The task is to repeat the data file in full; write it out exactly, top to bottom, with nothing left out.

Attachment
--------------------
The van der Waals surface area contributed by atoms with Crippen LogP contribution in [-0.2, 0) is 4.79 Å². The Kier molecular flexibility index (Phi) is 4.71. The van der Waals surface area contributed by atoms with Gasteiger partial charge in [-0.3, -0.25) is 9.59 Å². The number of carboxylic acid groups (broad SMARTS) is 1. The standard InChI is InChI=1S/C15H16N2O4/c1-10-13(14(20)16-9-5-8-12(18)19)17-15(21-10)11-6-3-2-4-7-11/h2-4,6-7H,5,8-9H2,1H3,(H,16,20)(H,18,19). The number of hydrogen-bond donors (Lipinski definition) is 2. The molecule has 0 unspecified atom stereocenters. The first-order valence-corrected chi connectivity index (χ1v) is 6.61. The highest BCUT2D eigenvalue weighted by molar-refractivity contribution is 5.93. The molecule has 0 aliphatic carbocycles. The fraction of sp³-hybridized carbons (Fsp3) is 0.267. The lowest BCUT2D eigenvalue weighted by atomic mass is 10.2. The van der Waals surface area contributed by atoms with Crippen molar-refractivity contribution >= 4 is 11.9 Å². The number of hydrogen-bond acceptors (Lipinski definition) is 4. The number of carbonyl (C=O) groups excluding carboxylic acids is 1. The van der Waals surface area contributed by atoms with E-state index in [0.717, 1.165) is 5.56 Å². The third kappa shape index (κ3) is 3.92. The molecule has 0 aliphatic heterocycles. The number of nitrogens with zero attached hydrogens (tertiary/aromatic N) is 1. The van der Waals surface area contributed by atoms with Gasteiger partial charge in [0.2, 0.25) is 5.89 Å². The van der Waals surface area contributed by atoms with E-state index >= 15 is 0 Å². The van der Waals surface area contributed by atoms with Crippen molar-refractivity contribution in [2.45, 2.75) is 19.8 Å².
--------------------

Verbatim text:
The van der Waals surface area contributed by atoms with Crippen LogP contribution in [-0.2, 0) is 4.79 Å². The Kier molecular flexibility index (Phi) is 4.71. The van der Waals surface area contributed by atoms with Gasteiger partial charge in [-0.3, -0.25) is 9.59 Å². The number of carboxylic acid groups (broad SMARTS) is 1. The standard InChI is InChI=1S/C15H16N2O4/c1-10-13(14(20)16-9-5-8-12(18)19)17-15(21-10)11-6-3-2-4-7-11/h2-4,6-7H,5,8-9H2,1H3,(H,16,20)(H,18,19). The number of hydrogen-bond donors (Lipinski definition) is 2. The molecule has 0 unspecified atom stereocenters. The first-order valence-corrected chi connectivity index (χ1v) is 6.61. The highest BCUT2D eigenvalue weighted by molar-refractivity contribution is 5.93. The molecule has 0 aliphatic carbocycles. The fraction of sp³-hybridized carbons (Fsp3) is 0.267. The lowest BCUT2D eigenvalue weighted by atomic mass is 10.2. The van der Waals surface area contributed by atoms with Crippen molar-refractivity contribution >= 4 is 11.9 Å². The number of hydrogen-bond acceptors (Lipinski definition) is 4. The number of carbonyl (C=O) groups excluding carboxylic acids is 1. The van der Waals surface area contributed by atoms with E-state index in [0.717, 1.165) is 5.56 Å². The third kappa shape index (κ3) is 3.92. The molecule has 0 aliphatic heterocycles. The number of nitrogens with zero attached hydrogens (tertiary/aromatic N) is 1. The van der Waals surface area contributed by atoms with Gasteiger partial charge in [0.2, 0.25) is 5.89 Å². The van der Waals surface area contributed by atoms with E-state index >= 15 is 0 Å². The van der Waals surface area contributed by atoms with Crippen molar-refractivity contribution in [2.45, 2.75) is 19.8 Å².